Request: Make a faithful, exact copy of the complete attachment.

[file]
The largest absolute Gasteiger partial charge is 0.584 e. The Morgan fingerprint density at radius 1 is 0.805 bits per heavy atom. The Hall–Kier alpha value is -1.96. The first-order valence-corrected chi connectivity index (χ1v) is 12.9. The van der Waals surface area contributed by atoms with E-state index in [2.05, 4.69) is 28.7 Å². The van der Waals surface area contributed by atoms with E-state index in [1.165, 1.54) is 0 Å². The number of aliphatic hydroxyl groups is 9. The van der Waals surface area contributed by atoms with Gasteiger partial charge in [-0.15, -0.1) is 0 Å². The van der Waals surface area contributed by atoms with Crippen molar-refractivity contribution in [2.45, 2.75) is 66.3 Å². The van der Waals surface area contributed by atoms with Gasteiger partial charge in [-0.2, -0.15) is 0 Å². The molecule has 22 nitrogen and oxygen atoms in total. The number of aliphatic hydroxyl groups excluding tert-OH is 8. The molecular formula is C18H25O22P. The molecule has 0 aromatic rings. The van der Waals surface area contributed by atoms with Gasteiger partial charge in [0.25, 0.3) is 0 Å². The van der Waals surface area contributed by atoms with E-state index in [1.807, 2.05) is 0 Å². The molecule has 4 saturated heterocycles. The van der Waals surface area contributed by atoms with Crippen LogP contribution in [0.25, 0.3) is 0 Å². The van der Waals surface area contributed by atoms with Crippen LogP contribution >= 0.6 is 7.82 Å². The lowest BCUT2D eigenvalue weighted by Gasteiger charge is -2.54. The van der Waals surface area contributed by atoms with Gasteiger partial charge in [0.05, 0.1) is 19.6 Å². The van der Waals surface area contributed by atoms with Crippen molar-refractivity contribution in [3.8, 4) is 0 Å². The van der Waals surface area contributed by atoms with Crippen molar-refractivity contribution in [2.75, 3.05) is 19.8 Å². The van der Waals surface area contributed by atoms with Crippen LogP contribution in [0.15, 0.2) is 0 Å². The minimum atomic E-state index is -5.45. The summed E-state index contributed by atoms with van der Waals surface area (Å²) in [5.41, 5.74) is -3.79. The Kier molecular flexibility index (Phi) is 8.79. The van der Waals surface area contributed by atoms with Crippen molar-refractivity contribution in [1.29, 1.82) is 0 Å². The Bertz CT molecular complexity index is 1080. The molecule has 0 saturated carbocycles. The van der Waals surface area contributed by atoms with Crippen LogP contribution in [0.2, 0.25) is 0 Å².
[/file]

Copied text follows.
The largest absolute Gasteiger partial charge is 0.584 e. The Morgan fingerprint density at radius 1 is 0.805 bits per heavy atom. The Hall–Kier alpha value is -1.96. The first-order valence-corrected chi connectivity index (χ1v) is 12.9. The van der Waals surface area contributed by atoms with E-state index in [2.05, 4.69) is 28.7 Å². The van der Waals surface area contributed by atoms with E-state index in [1.165, 1.54) is 0 Å². The number of aliphatic hydroxyl groups is 9. The van der Waals surface area contributed by atoms with Gasteiger partial charge in [-0.15, -0.1) is 0 Å². The van der Waals surface area contributed by atoms with Crippen molar-refractivity contribution in [2.45, 2.75) is 66.3 Å². The van der Waals surface area contributed by atoms with Gasteiger partial charge in [-0.2, -0.15) is 0 Å². The molecule has 22 nitrogen and oxygen atoms in total. The number of aliphatic hydroxyl groups excluding tert-OH is 8. The molecular formula is C18H25O22P. The molecule has 0 aromatic rings. The van der Waals surface area contributed by atoms with Gasteiger partial charge in [0.25, 0.3) is 0 Å². The van der Waals surface area contributed by atoms with E-state index in [1.807, 2.05) is 0 Å². The molecule has 4 saturated heterocycles. The van der Waals surface area contributed by atoms with Crippen LogP contribution in [0.25, 0.3) is 0 Å². The van der Waals surface area contributed by atoms with Crippen LogP contribution >= 0.6 is 7.82 Å². The lowest BCUT2D eigenvalue weighted by Gasteiger charge is -2.54. The van der Waals surface area contributed by atoms with Gasteiger partial charge in [0.05, 0.1) is 19.6 Å². The van der Waals surface area contributed by atoms with Crippen molar-refractivity contribution in [3.8, 4) is 0 Å². The van der Waals surface area contributed by atoms with Crippen molar-refractivity contribution in [2.75, 3.05) is 19.8 Å². The van der Waals surface area contributed by atoms with Crippen LogP contribution in [0.15, 0.2) is 0 Å². The minimum atomic E-state index is -5.45. The summed E-state index contributed by atoms with van der Waals surface area (Å²) in [5.41, 5.74) is -3.79. The Kier molecular flexibility index (Phi) is 8.79. The van der Waals surface area contributed by atoms with Crippen molar-refractivity contribution in [1.29, 1.82) is 0 Å². The Bertz CT molecular complexity index is 1080. The molecule has 0 saturated carbocycles. The van der Waals surface area contributed by atoms with Crippen LogP contribution in [0.2, 0.25) is 0 Å².